the island. At long last the famine was over and
Walagamba ascended the throne after Seven years of war.
He got down Bhikkus and Bhikkunis from India to revive
the religion. They came without a hesitation when they
heard the peril was over. The Deepavamsa tells us that
the first to teach the Vinaya were sixteen bhikkunis.
The Deepavamsa records much information on the Theravada
Bhikkunis where as the Mahavamsa, which was introduced
very much later than the Deepavamsa, mentions the
Bhikkhunis and Mehenavara only in passing. The Mahavamsa
says nothing even of Mahila the half-sister of
Dutugemunu who was still famous when Mahanama Thera
wrote the Mahavamsa.
One chapter in the Deepavamsa gives a detailed account
of the original missionary Bhikkhunis who came from
Jambudeepa to learn Dhamma and Vinaya.
Some Seehala Bhikkhunis specialized in the history of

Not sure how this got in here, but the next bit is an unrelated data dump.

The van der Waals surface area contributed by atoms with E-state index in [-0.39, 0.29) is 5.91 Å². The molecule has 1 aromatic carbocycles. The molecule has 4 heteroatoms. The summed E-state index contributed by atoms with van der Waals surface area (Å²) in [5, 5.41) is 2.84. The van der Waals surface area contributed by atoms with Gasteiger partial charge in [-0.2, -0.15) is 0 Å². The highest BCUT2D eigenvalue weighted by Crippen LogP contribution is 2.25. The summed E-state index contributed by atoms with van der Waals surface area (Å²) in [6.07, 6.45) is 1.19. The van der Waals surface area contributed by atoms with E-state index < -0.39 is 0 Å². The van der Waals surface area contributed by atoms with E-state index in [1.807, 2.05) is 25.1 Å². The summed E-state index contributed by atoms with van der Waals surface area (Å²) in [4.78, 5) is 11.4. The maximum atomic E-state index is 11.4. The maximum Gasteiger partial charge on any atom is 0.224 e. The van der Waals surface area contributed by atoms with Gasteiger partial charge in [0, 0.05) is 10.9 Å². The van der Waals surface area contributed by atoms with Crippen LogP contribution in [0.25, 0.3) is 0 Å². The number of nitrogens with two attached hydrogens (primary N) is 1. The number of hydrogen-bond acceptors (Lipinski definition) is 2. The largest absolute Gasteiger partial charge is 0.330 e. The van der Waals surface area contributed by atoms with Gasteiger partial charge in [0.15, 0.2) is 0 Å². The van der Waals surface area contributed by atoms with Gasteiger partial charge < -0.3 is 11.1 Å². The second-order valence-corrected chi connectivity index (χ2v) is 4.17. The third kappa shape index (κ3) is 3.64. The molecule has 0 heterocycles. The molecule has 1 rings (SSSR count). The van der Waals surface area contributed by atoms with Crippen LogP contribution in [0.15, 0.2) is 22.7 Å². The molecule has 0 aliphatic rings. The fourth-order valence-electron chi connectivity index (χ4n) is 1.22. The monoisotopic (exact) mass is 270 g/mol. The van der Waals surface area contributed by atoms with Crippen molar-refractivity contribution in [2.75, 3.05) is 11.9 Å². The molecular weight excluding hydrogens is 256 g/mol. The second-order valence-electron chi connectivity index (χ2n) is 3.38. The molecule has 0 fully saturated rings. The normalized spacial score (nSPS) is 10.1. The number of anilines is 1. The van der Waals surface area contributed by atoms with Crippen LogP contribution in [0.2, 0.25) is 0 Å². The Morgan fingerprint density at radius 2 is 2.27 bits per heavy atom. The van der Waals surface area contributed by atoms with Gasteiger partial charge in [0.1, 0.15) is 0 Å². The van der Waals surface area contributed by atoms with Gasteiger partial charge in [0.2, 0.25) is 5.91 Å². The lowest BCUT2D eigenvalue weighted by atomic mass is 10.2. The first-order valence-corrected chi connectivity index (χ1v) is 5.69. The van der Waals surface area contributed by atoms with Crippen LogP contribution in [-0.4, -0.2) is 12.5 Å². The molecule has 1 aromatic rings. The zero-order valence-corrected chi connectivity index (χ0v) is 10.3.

the religion - �Saddhamma Vamsa in King Walagamba�s time
and two Bhikkhunis who came from India, Seevala and
Maharuha, were both historians.
They were proud of Nagamitta who was Ordained in Lanka,
and lived during the reigns of Kutakanna Tissa and his
son Abhaya. She too was well-versed in history. Two
others distinguished for their knowledge of the
Saddhamma Vamsa were Sanha and Samudda, who lived closer
to the last period recorded in the Deepavamsa.
Some scholars are of the opinion that Deepavamsa is the
work of Bhikkunis, they had made a collection of
traditions handed down from the time of Sanghamitta
From its inception the Bhikkuni Order was a great
success and its reputation was so high, that even
royalty came from overseas seeking peace and refuge.
Nunneries were favourite objects of endowment with the
women. As more and more women joined the order more and
more nunneries had to be built. When the numbers grew,
as it happened with the bhikkhus, there were schisms
among Bhikkhunis too.
This was due to differences in the interpretation of the
Dhamma or the Vinaya rules. New abodes were needed for
the breakaway bhikkhunis. Mahavamsa says that Moggallana
II (497-515 AD) built a special Mehenawara which was
named Rajini and gave it to the Saagalika bhikkhunis.
There was also another breakaway group known as
The original group Ordained by Sanghamitta Theri and